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I’m Louise. Blogger. Wife. Designer of TruLu Couture Veils + Accessories.  If you’d like to know more, check out my bio.

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Last Will & Testament

OK, so I came home late last night after a rousing night with the ladies from Crave Charlotte. All I had eaten most of the day was a coconut macaroon, so I was digging through the refrigerator looking for an evening snack when The Candyman goes, “Oh! I have something for you!” and he runs off into the other room. I’m thinking to myself, “Oooooooooh! Presents!”

Not so fast, lady.

The Candyman comes back into the kitchen and hands me a thick envelope. I turn it over and there, staring me in the face are the words:

Last Will and Testament


The Candyman

I’m all, “WHAT THE FUCK IS THIS????”

And he looks at me all innocent and doe-eyed and is all, “What? It’s my will.” Like it’s no big damn deal at all.

Honestly, I was crushed. CRUSHED, I tell you. I felt a little betrayed and a lot left out of a process I thought we’d be doing together. We’ve recently been dragging our heels on getting our last will and testaments as well as our living wills done. Oh yeah, and life insurance. So we’d talked about it recently. I just thought it was something we’d do together. I thought it was something we HAD to do together since our lives and assets are all mingled and shit. 

I was semi-hysterical for a bit while The Candyman was busy being totally complacent and calm so I said to him, “I’m TOTALLY going to write a blog post about this you know!” Idle threats did nothing to change his demeanor and I was too tired to argue any more, so I let it go (I’m learning to pick my battles).

So this morning, I did a little research on wills and such. Turns out that for a last will and testament, you don’t do the joint thing. You do what’s called reciprocal wills: he leaves me everything and I leave him everything and then we both name other folks too, just in case the powers that be decide to off us simultaneously.

So The Candyman comes downstairs as I’m researching this and I ask him a few questions (which totally annoys him because it’s early and he doesn’t do early). I bring up the living will, which you basically need so that if you trip across some tragedy that turns you into a vegetable, your loved one knows what you want him/her to do. So I ask him, “If you go all vegetable on me, do you want me to pull the plug?”

“Fuck yes, I do. Pull that shit.”

“Me too.”

And there you have it. He did make me feel slightly better by telling me to come down to the office so that I can get my will written up as well. Pffft. Like that’s going to make me feel any better. The big jerk, going off and writing up wills without me.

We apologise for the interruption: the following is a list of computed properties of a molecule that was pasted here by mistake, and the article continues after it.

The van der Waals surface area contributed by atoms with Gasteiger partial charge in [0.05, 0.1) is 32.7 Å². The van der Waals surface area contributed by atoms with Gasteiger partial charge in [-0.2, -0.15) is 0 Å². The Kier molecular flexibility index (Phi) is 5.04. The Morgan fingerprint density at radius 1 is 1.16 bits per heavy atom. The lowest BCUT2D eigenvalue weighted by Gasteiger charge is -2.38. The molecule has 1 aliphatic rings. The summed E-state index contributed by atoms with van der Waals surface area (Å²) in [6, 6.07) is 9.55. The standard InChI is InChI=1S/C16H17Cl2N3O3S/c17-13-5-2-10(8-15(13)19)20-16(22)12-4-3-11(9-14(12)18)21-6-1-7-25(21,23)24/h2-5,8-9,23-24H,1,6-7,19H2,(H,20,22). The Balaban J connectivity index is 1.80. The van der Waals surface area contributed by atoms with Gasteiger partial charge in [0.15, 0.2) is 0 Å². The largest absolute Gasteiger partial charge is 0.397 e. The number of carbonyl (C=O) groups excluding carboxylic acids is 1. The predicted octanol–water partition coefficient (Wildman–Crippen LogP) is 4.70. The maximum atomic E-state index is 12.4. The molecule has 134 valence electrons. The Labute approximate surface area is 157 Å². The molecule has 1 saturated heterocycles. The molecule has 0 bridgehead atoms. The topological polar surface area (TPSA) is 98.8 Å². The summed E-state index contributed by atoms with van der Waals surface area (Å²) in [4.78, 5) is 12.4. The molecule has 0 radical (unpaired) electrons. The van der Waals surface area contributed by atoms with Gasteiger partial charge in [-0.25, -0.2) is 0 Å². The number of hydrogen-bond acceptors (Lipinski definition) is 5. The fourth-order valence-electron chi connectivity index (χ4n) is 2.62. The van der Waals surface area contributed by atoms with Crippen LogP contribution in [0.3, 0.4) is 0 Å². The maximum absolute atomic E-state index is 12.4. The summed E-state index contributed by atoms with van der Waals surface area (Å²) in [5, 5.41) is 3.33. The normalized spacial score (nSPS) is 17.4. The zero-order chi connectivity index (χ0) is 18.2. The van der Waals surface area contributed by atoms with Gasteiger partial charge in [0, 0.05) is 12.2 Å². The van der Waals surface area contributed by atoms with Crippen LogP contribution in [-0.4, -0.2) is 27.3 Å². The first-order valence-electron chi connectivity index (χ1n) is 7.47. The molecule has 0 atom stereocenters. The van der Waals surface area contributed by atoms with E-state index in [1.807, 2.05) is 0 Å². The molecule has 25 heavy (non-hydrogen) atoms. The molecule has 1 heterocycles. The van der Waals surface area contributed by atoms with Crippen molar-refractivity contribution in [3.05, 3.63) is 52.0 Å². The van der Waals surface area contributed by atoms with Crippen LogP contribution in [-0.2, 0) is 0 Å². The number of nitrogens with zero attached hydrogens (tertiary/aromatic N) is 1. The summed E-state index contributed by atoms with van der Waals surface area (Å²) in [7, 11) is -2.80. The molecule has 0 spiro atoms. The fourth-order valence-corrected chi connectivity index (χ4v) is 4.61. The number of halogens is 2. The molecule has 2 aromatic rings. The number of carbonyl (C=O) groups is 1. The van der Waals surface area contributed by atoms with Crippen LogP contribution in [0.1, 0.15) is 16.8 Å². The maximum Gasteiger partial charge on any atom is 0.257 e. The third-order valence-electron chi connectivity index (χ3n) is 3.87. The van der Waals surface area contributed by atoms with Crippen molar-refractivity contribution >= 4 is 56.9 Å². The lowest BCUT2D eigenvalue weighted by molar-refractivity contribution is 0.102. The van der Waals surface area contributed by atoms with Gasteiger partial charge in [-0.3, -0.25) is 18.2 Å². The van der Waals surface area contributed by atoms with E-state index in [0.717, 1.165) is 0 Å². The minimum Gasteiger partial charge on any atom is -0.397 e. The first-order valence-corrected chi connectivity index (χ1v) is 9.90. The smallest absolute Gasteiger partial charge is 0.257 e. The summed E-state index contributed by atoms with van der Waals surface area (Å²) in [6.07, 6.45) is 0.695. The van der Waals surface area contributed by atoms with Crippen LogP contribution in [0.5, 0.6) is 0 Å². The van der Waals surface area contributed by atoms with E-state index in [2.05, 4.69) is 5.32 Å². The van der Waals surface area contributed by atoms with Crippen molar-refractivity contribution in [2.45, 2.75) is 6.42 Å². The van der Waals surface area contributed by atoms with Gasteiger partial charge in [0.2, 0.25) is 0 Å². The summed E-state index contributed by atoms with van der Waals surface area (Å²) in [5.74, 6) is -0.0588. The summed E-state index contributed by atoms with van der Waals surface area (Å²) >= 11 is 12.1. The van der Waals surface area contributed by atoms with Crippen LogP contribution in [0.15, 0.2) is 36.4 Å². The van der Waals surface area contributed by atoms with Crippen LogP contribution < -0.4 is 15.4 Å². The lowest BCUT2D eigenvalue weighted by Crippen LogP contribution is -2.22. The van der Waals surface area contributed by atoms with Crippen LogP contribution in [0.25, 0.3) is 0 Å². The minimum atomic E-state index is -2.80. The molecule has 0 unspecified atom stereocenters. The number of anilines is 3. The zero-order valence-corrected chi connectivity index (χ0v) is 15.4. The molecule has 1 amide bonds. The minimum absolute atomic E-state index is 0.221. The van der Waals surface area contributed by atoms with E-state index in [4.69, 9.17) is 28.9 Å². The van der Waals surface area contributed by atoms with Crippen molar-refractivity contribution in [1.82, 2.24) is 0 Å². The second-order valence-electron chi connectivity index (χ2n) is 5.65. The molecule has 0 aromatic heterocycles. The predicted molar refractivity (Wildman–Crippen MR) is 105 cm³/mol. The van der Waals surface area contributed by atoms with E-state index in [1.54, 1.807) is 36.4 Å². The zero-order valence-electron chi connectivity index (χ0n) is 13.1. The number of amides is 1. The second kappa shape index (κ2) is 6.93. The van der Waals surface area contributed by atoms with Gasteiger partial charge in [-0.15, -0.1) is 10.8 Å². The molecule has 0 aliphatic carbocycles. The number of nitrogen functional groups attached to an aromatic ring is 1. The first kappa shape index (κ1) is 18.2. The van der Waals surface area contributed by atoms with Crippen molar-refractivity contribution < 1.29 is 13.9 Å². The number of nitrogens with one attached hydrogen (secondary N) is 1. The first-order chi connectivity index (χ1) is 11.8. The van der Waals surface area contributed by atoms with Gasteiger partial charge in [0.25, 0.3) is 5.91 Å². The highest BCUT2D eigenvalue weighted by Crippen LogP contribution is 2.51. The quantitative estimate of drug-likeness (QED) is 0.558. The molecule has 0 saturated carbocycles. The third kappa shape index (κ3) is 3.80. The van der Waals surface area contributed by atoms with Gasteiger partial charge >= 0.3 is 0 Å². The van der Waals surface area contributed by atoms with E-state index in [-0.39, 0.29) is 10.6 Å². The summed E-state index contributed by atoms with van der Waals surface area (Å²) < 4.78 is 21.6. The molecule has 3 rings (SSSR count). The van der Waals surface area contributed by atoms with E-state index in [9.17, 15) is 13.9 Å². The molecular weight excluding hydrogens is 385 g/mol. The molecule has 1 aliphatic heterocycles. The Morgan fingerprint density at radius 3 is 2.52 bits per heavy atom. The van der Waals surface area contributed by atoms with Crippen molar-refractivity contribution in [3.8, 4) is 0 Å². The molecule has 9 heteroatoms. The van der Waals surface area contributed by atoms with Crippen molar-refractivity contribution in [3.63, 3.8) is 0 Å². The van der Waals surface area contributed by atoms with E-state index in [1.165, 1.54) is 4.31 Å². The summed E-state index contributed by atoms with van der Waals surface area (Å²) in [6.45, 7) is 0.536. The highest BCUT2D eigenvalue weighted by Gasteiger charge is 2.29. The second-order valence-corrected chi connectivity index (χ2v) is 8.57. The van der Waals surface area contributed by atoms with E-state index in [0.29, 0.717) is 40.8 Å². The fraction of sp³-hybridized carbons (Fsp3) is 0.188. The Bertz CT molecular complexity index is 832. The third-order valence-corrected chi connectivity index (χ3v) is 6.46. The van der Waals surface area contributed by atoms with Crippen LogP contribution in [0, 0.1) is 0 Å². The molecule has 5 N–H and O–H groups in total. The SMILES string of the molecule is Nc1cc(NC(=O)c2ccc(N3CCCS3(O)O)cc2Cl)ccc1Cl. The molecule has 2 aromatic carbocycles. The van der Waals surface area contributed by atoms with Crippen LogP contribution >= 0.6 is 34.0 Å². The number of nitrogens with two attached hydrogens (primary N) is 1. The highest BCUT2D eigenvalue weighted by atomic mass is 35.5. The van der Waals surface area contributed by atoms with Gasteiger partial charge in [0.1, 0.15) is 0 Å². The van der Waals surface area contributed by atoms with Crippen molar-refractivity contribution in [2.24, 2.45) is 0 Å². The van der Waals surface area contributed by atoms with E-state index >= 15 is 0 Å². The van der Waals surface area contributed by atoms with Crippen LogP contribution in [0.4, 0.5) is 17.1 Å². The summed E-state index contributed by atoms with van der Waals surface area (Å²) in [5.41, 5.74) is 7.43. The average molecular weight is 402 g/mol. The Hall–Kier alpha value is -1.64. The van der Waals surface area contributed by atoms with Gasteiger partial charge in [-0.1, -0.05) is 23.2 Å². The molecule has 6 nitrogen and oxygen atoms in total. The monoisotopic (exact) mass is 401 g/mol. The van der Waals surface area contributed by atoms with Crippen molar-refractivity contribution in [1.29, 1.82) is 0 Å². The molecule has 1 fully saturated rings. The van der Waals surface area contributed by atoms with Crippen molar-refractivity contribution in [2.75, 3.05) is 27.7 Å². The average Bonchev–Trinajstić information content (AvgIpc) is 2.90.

In all honesty though, it’s good he got the ball rolling. We really do need to have all that stuff spelled out. And so do you. Newlywed status be damned, it’s time to talk about death! Yeehaw!

No, but seriously. Do y’all have that stuff ironed out yet?

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Reader Comments (4)

I am glad you are doing this! We didn't even THINK about it until the Mr. became a pilot. Then there were folks hounding us to get life insurance and wills (they didn't have living wills way back in the 60's, but we have them now).
Another thing to think about once you do it, is to keep them up to date. Family situations may change (i.e. children), and if you move to another state you need stuff from that state.
Not wonderful tasks when you are young and newlywed and think all will be roses forever, but take the advice above and do it. Just sayin' (to quote TSB).

October 27, 2011 | Unregistered CommenterMom

We totally have to do this, but we're waiting to get bills paid down so that we can pay the attorney and tax accountant. It's in the plans.

October 27, 2011 | Unregistered CommenterSarah

Yeah, I'm actually so Type A that I think I started putting these together before we were married. Call it the power of experience - my father had a huge medical crisis last year and I wished *so hard* that he had at least done a POA so we could make decisions for him.

And to Sarah - you can get good basic forms online and fill them in yourself as a stop-gap measure until you get the attorney and tax accoutnant.

October 27, 2011 | Unregistered CommenterNovice Wife

Seriously folks DO NOT use online forms for wills and such, each state has their specific requirements for wills and how to make them valid. Using the online forms pretty much assures you that the only thing your family will inherit is legal troubles with your estate. Plus, you can find some hungry attorney these days that will draft your will on the cheap depending on the complexity of the estate. Trust Me. I'm a Lawyer ; )

October 28, 2011 | Unregistered CommenterThe Candyman

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